LIBS is more sensitive and better suited for light element detection - such as aluminum (Al), magnesium (Mg), and beryllium (Be). However, reliable LIBS' analysis of materials with these elements, especially at the point-of-need, has been very limited and typically confined to a laboratory environment - until now.
Recent technological advancements such as miniature, solid state micro-lasers, as well as small, compact spectrometers, have made the design of handheld LIBS
possible and rapidly expanded the use of this versatile technique into filed operations - such as alloy sorting and analysis.
Also, because the KT-100 LIBS analyzer utilizes laser technology, there is no radiation exposure, and minimal to no regulatory restrictions or registration and licensing fees.
Sullivan Scrap primarily uses the Rigaku KT-100 LIBS analyzer to sort aluminum alloys, but will use it to sort heavier metals when their handheld XRF is not
available. "We know we can rely on the KT-100 for other alloys and it will do a consistent job just like it does with the aluminum alloys" said Powell.
With the longest battery life of any other handheld metal analyzer of over 6 hours, KT-100 is less susceptible to fatigue and downtime, which is critical for on and off-site operations. Users are able to hold over 4,000 measurements. The analyzer package includes a docking station cradle that will charge the analyzer plus a spare battery at the same time.
"It's very quick and easy and is just right there ready to go whenever you need it," said Powell.
Additionally, WiFi capability allows yard supervisor or managers to view results via wireless network remotely so to make an immediate decision on a material from anywhere in the yard. And its macro camera allows for sample images to be tagged to their associated results on the unit instead of on a mobile device.
With such a large influx of various metals, Sullivan Scrap was in need of a tool that would be easy to introduce to any employee in their yard. With the ability to select what information is available on a results' screen, Powell can determine what he would like his users to see, whether it is the spectra, the chemistry breakdown, or even just the alloy name. He says he will usually have the instrument run in "Alloy Match" mode, so his workers do not need to make any determinations on their own. For more complicated metals, he has the ability to view the chemistry breakdown.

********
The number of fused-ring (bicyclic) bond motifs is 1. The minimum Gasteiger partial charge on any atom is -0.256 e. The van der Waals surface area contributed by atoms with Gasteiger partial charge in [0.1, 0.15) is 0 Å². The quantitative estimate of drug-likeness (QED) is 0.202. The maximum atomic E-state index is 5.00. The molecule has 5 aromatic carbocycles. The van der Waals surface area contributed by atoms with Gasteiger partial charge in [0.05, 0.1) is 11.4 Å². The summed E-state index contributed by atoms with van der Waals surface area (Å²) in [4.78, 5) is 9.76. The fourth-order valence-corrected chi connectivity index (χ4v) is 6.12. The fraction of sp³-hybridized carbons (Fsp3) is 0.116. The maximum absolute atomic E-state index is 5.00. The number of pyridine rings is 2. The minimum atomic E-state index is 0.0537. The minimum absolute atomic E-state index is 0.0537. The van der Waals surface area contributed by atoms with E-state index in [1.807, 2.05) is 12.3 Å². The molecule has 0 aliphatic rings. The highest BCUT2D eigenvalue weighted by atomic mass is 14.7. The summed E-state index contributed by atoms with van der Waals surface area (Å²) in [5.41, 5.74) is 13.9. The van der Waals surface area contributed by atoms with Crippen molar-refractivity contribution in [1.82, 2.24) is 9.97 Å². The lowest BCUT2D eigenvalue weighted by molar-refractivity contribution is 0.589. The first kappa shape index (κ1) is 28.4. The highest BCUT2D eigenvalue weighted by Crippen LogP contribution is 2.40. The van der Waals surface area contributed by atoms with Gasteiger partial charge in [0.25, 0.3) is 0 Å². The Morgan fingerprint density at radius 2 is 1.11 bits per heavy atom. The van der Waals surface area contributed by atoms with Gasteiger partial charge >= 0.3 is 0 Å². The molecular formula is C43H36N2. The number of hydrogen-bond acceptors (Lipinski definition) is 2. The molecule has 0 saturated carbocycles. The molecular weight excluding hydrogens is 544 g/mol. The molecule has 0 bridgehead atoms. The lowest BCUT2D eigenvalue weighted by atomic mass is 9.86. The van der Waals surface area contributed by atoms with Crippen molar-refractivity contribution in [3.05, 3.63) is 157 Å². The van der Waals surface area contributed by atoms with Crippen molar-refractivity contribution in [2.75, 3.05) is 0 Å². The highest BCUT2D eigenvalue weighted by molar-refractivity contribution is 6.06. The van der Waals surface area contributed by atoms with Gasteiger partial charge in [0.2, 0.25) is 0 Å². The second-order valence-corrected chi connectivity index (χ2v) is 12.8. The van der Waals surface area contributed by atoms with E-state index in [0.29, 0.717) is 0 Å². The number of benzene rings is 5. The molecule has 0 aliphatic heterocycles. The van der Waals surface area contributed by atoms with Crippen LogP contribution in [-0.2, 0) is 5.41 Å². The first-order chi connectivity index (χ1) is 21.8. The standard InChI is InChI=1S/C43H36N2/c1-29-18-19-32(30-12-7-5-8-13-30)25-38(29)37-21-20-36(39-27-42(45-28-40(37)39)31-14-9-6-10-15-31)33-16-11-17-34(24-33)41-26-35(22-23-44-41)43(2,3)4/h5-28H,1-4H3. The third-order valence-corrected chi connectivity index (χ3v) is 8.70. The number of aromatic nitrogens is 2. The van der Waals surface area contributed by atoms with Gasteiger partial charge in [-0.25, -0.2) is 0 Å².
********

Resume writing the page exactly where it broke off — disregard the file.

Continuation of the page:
"They can scan all of the aluminum and it will come up with a simple alloy name," said Powell. "We can make it as simple or complex as we want. It's very efficient, very quick, and we can get the material processed and out the door as fast as we can."
Another essential feature is that the keyboard consists of hard, raised buttons. Other handheld analyzers are moving towards a touch screen operation only, and this could be a problem for users who are wearing work gloves for an entire shift.
In addition, the buttons of the KT-100 are assignable. "We can go right from the "Alloy Match" result over to an in-depth alloy analysis that shows the element breakdown, and then back again to the Alloy Match, very quickly," Powell commented.
The environment at a scrap metal sorting facility is not ideal for analytical technology instruments. Therefore, any tool used to sort metal, needs to be
able to withstand the toughest use.
Another challenge with the use of their handheld XRF was the analysis window
would regularly become jammed when analyzing small pieces, i.e. turnings, and the instrument would need to be returned to the factory for repair. This resulted in down time for the scrap yard, plus has an associated cost.
The KT-100 handheld LIBS analyzer has successfully passed rigorous durability tests proving its capabilities for meeting the needs of those who require a rugged
handheld metal analyzer in the harshest environments.
To guarantee protection against all work environments, KT-100 analyzer underwent strict testing to the United States Military Standard MIL-STD-810G. These tests involved rigorous vibration, shock and drop testing which focused on impact to every angle of the instrument to evaluate its durability and performance when exposed to environmental stress. In addition, its IP-54 rating and safety window composed of fused silica provide protection against dusty and wet environments.